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Kashagan production facilities start up

Oilfield Technology,

The North Caspian Operating Company (NCOC) announced today an important milestone in the development of the Kashagan field. On the occasion of Kazakhstan’s President Nursultan Nazarbayev and British Prime Minister David Cameron visiting the Kashagan project facilities, the NCSPSA Consortium celebrated the completion and start-up of the field's production facilities.

Pierre Offant, managing director NCOC, added: “Preparations for start-up both onshore and offshore commenced in 2012 and progressed at a steady pace. Today we celebrate the completion of a very important milestone, which we have been looking forward to: the commencement of the start-up of production facilities, which means from today onward, the project facilities will become live in a staged process. It is an achievement we can be all proud of and which will mark the beginning of safe start-up leading to the start of production. During this complex process, safety will remain our top priority.”

Due to the size and complexity of the project, the start-up of Kashagan is a long sequence of progressive steps leading to initial production and a progressive ramping up to the intended levels. This long sequence of complex processes includes the completion of each unit, assurance that each unit operates safely according to design specifications, employee training and assurance that all production systems are operational.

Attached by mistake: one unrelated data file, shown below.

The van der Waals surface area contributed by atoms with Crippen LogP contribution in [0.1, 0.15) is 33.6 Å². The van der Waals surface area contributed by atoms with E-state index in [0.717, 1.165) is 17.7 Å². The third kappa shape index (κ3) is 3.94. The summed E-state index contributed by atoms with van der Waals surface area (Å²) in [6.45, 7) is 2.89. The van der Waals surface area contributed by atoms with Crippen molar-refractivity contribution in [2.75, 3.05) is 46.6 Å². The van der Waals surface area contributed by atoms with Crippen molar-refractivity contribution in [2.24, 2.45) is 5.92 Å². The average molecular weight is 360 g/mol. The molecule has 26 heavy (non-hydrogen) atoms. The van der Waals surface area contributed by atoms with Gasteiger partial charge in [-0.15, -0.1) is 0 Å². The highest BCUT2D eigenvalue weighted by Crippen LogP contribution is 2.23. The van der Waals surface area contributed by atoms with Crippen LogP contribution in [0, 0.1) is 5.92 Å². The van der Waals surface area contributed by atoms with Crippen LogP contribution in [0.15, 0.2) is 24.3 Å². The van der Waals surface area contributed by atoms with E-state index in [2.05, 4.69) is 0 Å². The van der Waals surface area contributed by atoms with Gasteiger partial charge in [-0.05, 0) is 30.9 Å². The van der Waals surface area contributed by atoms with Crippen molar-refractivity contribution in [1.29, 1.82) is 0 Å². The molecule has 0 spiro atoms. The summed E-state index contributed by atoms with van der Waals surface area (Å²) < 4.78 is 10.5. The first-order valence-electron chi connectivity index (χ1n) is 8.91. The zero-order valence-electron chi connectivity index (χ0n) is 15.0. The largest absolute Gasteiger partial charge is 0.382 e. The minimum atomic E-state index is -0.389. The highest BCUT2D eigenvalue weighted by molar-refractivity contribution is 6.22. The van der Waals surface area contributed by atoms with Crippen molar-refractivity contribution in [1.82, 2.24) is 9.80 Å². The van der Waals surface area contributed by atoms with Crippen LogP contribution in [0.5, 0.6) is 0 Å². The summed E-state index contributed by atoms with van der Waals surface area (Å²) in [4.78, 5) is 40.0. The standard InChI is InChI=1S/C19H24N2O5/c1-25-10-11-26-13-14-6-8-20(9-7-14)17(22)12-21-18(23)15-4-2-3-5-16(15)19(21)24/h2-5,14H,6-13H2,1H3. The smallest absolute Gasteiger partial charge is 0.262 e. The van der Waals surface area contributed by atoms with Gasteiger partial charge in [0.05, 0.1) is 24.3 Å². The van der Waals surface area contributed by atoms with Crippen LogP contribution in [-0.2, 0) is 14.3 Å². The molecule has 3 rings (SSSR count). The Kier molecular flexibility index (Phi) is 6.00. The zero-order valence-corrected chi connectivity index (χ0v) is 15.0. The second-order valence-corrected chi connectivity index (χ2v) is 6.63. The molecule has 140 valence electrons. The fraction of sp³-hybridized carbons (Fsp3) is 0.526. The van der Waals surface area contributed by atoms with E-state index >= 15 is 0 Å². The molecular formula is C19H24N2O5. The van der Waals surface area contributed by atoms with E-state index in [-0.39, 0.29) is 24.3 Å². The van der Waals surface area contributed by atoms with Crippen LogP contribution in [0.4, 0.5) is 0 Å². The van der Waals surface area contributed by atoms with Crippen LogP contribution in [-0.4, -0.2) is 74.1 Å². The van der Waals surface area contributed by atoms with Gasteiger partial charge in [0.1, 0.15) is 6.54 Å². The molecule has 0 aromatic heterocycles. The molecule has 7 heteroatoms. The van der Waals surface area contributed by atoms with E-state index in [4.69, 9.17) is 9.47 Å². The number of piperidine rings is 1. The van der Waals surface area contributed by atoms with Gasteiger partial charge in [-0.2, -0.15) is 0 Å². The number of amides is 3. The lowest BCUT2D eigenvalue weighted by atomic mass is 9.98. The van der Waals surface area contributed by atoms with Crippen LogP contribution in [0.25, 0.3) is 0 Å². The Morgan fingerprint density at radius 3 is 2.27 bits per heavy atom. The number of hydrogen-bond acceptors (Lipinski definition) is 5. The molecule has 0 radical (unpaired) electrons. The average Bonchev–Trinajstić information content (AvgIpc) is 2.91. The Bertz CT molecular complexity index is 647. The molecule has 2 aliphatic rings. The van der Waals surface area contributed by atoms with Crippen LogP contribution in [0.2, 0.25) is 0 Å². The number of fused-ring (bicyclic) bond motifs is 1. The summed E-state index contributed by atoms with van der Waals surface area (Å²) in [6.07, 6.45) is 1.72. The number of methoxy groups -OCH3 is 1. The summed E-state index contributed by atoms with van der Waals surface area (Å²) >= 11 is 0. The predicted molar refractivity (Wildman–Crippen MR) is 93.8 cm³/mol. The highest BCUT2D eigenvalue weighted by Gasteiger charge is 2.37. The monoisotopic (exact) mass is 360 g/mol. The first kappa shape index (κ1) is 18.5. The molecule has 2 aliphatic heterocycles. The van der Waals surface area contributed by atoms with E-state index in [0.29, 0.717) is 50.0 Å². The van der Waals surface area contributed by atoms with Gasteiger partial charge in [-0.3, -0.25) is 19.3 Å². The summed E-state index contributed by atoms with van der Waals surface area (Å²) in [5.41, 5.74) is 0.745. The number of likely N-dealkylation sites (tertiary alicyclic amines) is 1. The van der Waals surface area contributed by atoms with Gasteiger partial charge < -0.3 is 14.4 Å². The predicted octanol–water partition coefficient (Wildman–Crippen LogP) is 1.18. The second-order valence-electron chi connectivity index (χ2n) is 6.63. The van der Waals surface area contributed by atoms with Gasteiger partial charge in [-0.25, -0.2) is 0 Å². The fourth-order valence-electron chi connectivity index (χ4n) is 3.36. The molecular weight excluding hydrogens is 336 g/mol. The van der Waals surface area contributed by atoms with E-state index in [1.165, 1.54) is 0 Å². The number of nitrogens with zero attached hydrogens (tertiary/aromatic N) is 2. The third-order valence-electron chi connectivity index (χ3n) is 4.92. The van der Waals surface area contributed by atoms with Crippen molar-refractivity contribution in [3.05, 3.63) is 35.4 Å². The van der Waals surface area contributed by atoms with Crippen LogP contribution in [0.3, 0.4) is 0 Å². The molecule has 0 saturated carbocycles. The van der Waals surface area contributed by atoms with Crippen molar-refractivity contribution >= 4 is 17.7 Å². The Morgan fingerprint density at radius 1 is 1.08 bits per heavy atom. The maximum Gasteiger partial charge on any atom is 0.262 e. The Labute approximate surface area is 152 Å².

Once all milestones have been completed successfully, the integrated system will receive the first oil and gas from some 4200 m below the North Caspian Sea. This will be delivered by eight wells on the artificial A Island. The wells and the pipeline system are ready for production, whereas the offshore production and treatment facilities on D Island are in the final stages of commissioning.

At the onshore Bolashak Processing Facility, the preparations for start-up of the processing facilities have already been finalised some weeks ago with the initial introduction of so-called sweet gas from the Makat gas grid. Employing sulphur-free gas is a critical step before real gas and fluids from the production wells are entered into the system. Along with the sweet gas introduction, the flare at the plant was ignited.

Over the course of 2013/14, production will be progressively ramped up to the design capacity from 180 000 bpd in the first stage to 370 000 bpd in the second stage.

This production capacity reflects only the first phase of development; Kashagan and the neighbouring fields in the North Caspian Sea hold estimated reserves of some 35 billion bbls. of oil in place and future development projects bear the potential to significantly increase production volumes and position Kashagan as an important contributor to the world energy market.

Kashagan Facts & Figures 

  • Kazakhstan

Current Oil production: 1.6 million bpd (2012). Planned: 1.9 million bpd (2015); 2.6 million bpd (2020).

  • Kashagan

NOM Since January 2009 NCOC assumed the NCSPSA operatorship on behalf of KazMunayGas, Eni, Shell, ExxonMobil, Total, ConocoPhillips, INPEX.